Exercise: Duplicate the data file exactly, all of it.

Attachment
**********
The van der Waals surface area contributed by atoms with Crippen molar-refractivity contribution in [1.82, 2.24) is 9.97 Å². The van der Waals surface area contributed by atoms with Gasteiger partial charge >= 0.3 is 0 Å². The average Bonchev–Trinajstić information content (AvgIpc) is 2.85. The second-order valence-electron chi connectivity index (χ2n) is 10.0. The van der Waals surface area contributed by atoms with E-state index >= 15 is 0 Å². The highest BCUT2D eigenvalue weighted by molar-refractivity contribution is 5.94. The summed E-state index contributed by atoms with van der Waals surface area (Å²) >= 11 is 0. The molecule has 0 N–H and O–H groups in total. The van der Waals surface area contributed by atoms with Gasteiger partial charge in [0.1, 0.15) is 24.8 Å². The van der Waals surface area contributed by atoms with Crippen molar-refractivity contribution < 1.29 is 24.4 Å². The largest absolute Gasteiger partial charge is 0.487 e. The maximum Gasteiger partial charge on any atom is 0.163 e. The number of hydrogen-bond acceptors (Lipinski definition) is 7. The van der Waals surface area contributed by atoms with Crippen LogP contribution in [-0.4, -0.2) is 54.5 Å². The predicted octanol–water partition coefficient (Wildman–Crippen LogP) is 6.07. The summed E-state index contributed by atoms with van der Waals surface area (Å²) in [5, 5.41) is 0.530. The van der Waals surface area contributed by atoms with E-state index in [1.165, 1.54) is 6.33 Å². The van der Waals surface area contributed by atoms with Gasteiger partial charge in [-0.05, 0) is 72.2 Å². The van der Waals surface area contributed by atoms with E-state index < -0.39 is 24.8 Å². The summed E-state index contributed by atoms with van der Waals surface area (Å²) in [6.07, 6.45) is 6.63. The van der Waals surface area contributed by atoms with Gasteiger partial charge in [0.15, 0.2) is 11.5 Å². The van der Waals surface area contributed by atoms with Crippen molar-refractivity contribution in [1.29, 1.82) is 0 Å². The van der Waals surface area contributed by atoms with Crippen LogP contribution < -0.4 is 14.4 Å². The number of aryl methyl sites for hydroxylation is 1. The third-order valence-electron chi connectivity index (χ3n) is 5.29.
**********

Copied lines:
The van der Waals surface area contributed by atoms with Crippen molar-refractivity contribution in [1.82, 2.24) is 9.97 Å². The van der Waals surface area contributed by atoms with Gasteiger partial charge >= 0.3 is 0 Å². The average Bonchev–Trinajstić information content (AvgIpc) is 2.85. The second-order valence-electron chi connectivity index (χ2n) is 10.0. The van der Waals surface area contributed by atoms with E-state index >= 15 is 0 Å². The highest BCUT2D eigenvalue weighted by molar-refractivity contribution is 5.94. The summed E-state index contributed by atoms with van der Waals surface area (Å²) >= 11 is 0. The molecule has 0 N–H and O–H groups in total. The van der Waals surface area contributed by atoms with Gasteiger partial charge in [0.1, 0.15) is 24.8 Å². The van der Waals surface area contributed by atoms with Crippen molar-refractivity contribution < 1.29 is 24.4 Å². The largest absolute Gasteiger partial charge is 0.487 e. The maximum Gasteiger partial charge on any atom is 0.163 e. The number of hydrogen-bond acceptors (Lipinski definition) is 7. The van der Waals surface area contributed by atoms with Crippen LogP contribution in [-0.4, -0.2) is 54.5 Å². The predicted octanol–water partition coefficient (Wildman–Crippen LogP) is 6.07. The summed E-state index contributed by atoms with van der Waals surface area (Å²) in [5, 5.41) is 0.530. The van der Waals surface area contributed by atoms with E-state index in [1.165, 1.54) is 6.33 Å². The van der Waals surface area contributed by atoms with Gasteiger partial charge in [-0.05, 0) is 72.2 Å². The van der Waals surface area contributed by atoms with E-state index < -0.39 is 24.8 Å². The summed E-state index contributed by atoms with van der Waals surface area (Å²) in [6.07, 6.45) is 6.63. The van der Waals surface area contributed by atoms with Gasteiger partial charge in [0.15, 0.2) is 11.5 Å². The van der Waals surface area contributed by atoms with Crippen molar-refractivity contribution in [1.29, 1.82) is 0 Å². The van der Waals surface area contributed by atoms with Crippen LogP contribution < -0.4 is 14.4 Å². The number of aryl methyl sites for hydroxylation is 1. The third-order valence-electron chi connectivity index (χ3n) is 5.29.